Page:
Re: Spanish government’s pension cash-grab



August 21, 2016

Dear Sir

Considering the detrimental treatment of an illegal, abhorrent taxation British residents are enduring, I am astonished that “Costa Blanca Nachrichten” did not report such Spanish state extortion practices being inflicted upon “Fritz” who is seeking relief for his arthritis stricken bones on the Costas.

Does a timid Mariano Rajoy not want to mess with that Merkel hag who could be retaliating by shipping down south a battalion of dubious asylum seekers?

On December 5, 1966 the West German government ratified with Franco’s Spain an agreement to avoid double taxation of their respective nationals.

Back to the current case. Even a non-jurist is able to perceive that, apart from an iniquitous breach of the Double Tax Convention, Spanish authorities, clumsily, are committing an arbitrary discrimination on the basis of nationality and residence. In addition, its concealed measure to fleece foreign residents violates Article 63 of the Treaty of the Functioning of the EU (TFEU).

Remedy looms up by a time-consuming way as the chronological order of a case reveals which concerned the unfair treatment of non-residents in connection with an illegal imposition of gift and succession tax:

July 11, 2007:  The European Commission (EC) requested from the Spanish government an explanation on the biased treatment of foreign nationals not residing in Spain when it came to gift and succession tax. Three years silence from beyond the Pyrenees!

May 7, 2010: Pursuant to Article 258, the EC shot a “reasoned opinion” down south. Silence!

February 2, 2011: The EC’s “complementary reasoned opinion” followed.

May 19, 2011: The EC received Spain’s answer.

March 7, 2012: A dissatisfied EC took the Kingdom of Spain to the European Court of Justice (ECJ).

March 23, 2012: The ECJ received Spain’s appeal. The most prominent, but amateurish rebuttals: “The cry for inadmissibility”. Weeping: “…the EC should respect Article 4 (2) TFEU, ie “the national identity of an EU Member State and the fundamental, political, constitutional structures, including the local and regional autonomies.” “The ECJ is lacking any competence to deliver a sentence concerning fiscal affairs based on Spanish constitutional orders.” The ECJ judges probably laughed their butts off, jumped on their desks when coming across that hogwash why the “guiri” was forced to pay an additional tax of 20 per cent: “Spain favours the objective to guarantee an efficient fiscal control and combat tax evasion.”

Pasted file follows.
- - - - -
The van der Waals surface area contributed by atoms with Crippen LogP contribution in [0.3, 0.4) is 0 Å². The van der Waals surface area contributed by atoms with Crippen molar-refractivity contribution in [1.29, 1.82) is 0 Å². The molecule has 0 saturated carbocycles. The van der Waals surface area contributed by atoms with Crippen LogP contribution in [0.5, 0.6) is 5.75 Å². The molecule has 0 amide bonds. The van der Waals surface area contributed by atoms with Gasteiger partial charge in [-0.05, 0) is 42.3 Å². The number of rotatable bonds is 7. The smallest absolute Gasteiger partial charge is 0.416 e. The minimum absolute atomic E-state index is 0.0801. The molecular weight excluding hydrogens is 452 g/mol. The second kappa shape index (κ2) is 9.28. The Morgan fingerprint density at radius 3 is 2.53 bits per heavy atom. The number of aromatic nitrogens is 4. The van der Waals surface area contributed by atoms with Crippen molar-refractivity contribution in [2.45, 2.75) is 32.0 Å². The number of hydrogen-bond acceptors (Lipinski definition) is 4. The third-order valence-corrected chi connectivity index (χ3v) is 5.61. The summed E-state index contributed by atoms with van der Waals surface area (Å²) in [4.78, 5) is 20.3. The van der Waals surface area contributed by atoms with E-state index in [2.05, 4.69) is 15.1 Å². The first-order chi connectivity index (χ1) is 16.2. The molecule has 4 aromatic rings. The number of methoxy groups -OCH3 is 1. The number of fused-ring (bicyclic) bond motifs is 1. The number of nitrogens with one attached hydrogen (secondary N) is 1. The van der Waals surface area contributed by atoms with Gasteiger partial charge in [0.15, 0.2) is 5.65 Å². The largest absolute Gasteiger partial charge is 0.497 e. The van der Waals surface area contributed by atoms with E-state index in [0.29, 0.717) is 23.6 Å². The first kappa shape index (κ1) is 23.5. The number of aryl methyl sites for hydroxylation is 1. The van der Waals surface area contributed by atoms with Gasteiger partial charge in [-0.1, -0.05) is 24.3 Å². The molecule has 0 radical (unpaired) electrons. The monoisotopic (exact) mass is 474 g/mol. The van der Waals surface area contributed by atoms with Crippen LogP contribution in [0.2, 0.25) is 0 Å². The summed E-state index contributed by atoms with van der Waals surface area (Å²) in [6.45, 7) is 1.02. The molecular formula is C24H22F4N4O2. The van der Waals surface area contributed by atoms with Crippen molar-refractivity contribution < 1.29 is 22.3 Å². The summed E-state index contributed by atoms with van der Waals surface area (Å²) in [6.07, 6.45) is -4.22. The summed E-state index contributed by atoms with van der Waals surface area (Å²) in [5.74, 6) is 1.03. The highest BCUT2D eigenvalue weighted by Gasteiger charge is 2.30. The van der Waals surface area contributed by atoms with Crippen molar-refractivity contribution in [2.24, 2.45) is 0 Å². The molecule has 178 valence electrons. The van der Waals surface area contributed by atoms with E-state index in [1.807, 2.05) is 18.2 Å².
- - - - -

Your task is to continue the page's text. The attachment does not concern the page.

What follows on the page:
September 3, 2014: For the Madrid smart alecks it was the day to pay the piper! In the case no C-127/12, on 15 pages, the ECJ judges hammered out their sentence. Some experts.

Paragraph 67: “It should be remembered that the measures prohibited pursuant Article 63 TFEU, section 1, to create restriction of the movement of capital, include especially those which could prevent non-residents from realising investments in the Member State or maintain such investments (see sentence Halley C-132/10, EU:C:2011: 586, paragraph 22 and see quoted jurisprudence)”.

  1. 72. “… national law may neither contain discrimination or concealed measures/restrictions of the free movement of capital and payments as referred to in Article 63 TFEU”.

P.77: “There does not exist any difference between the tax situation of a resident and the one of a non-resident which would permit a different treatment (see sentence Schumacker EU:C:1995:31, paragraph 31)”.

  1. 78: “Regarding the same type of tax and to avoid discrimination no different treatment is permitted (see sentence Arens-Sikken; EU:C:2008:460, paragraph 57)”.

P: 79: “The Kingdom of Spain did not comply with her obligation in regard to article 63 TFEU.”

  1. 81: “The Spanish state legislation constitutes a restriction of Article 40 of the EEC Treaty and is prohibited:”
  2. 83: “The Kingdom of Spain emphasises a difference of a situation between EU Member States and third counties of the EEC regarding an information exchange pertaining to tax matters. Spain did not show proof that the absence of a mutual information exchange could justify legislation subject of the current litigation.”

I’ll keep my fingers crossed that the complainants of the current case achieve justice and throw the Finance Ministry’s wise guys where they belong: At the European Union’s pillory…

Kind regards

Wilfried Weissmann

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